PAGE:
Who Was Mr. Leonard?

41 years ago on Halloween a mysterious American man named “Mr. Leonard” pulled off a serious trick. He hired a helicopter for an ‘Aerial Photo shoot’ in Ireland. It was thought to be a scouting mission for a movie or a book of photography – at least that is what Mr. Leonard told Captain Thompson Boyes, the pilot. Captain Boyes was instructed to fly to a field in Stradbelly in order to grab the photography equipment but when he landed, he was met with armed gunmen instead. “Mr. Leonard” vanished from the scene while Captain Boyes got to know his new masked passengers, much to his own distress. He was informed that he would not be hurt as long as he followed instructions and he wasn’t but he wasn’t given a choice about being involved in a daring prison break either. If he wanted to live, he was going to aid in the escape of Irish Republican prisoners Seamus Twomey, JB O’Hagan, and Kevin Mallon from Mountjoy Prison.

At first, when the helicopter landed in the yard at Mountjoy the guards did nothing. Since the Minister of Defence at the time was overly fond of travel by helicopter, the guards assumed it was him paying the prison a surprise visit. By the time they figured out this was an escape, it was too late. One confused guard yelled out “Close the Fucking Gates!”, as if a helicopter had to go through them. The helicopter landed safely miles away at an abandoned racetrack where the former prisoners were met by the Dublin Brigade and spirited away to safe houses in a taxi that had also been hijacked.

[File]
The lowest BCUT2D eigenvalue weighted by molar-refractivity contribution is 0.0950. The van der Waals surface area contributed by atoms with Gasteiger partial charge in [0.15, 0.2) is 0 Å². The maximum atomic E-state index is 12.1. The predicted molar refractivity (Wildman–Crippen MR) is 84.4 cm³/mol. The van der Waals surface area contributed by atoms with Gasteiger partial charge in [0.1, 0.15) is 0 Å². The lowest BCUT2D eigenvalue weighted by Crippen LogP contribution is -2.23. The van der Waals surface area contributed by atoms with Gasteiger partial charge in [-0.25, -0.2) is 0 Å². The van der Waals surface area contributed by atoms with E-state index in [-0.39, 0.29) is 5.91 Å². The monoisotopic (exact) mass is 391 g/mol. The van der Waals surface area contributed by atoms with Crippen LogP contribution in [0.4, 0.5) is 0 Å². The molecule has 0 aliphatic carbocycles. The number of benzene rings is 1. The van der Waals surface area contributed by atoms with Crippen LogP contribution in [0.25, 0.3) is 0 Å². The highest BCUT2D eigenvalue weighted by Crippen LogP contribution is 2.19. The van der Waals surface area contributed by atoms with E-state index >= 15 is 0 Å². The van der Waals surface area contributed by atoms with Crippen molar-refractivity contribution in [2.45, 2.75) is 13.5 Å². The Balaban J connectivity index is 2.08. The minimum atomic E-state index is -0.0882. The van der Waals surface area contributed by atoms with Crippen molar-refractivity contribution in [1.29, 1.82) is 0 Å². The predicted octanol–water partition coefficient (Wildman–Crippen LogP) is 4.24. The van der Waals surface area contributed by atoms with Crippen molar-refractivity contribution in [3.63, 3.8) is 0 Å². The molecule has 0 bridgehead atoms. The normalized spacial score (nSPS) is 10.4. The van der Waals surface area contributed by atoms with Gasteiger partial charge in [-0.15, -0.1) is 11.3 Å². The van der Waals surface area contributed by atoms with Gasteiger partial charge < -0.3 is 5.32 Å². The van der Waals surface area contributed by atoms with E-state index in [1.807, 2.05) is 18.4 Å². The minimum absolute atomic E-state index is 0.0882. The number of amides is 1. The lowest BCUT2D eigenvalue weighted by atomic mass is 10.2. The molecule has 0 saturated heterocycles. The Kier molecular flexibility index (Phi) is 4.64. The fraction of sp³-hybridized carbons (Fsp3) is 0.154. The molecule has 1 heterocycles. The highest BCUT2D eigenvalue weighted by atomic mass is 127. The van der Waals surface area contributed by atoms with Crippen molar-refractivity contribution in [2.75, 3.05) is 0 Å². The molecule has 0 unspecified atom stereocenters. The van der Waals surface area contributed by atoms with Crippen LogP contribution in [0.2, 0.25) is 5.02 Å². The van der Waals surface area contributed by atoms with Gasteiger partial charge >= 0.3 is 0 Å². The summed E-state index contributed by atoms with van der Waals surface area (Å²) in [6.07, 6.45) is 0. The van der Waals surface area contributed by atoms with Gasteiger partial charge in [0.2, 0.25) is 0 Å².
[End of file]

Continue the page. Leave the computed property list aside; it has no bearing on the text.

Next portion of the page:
thank you Anam Chara, for such a hilarious and wonderful picture

thank you Anam Chara, for such a hilarious and wonderful picture

Despite a huge manhunt that was mobilized to hunt for the prisoners, it took months and years for them to be recaptured. Mallon was first to be caught roughly six weeks after his escape. O’Hagan was a free man until 1975 and it took nearly four years for the authorities to catch Sean Twomey again. In the meantime, the news of their escape resulted in a world-wide, front page disaster for the Crown, and was a massive boost for Republican morale. The Wolfe Tones recorded a smash hit about the escape called “the Helicopter Song” that sold twelve thousand copies in the first week of its release, despite being immediately banned by the government. The escape was celebrated for months. And one Halloween mystery remains to this day – one that we may never know the real answer to – who was Mr. Leonard???

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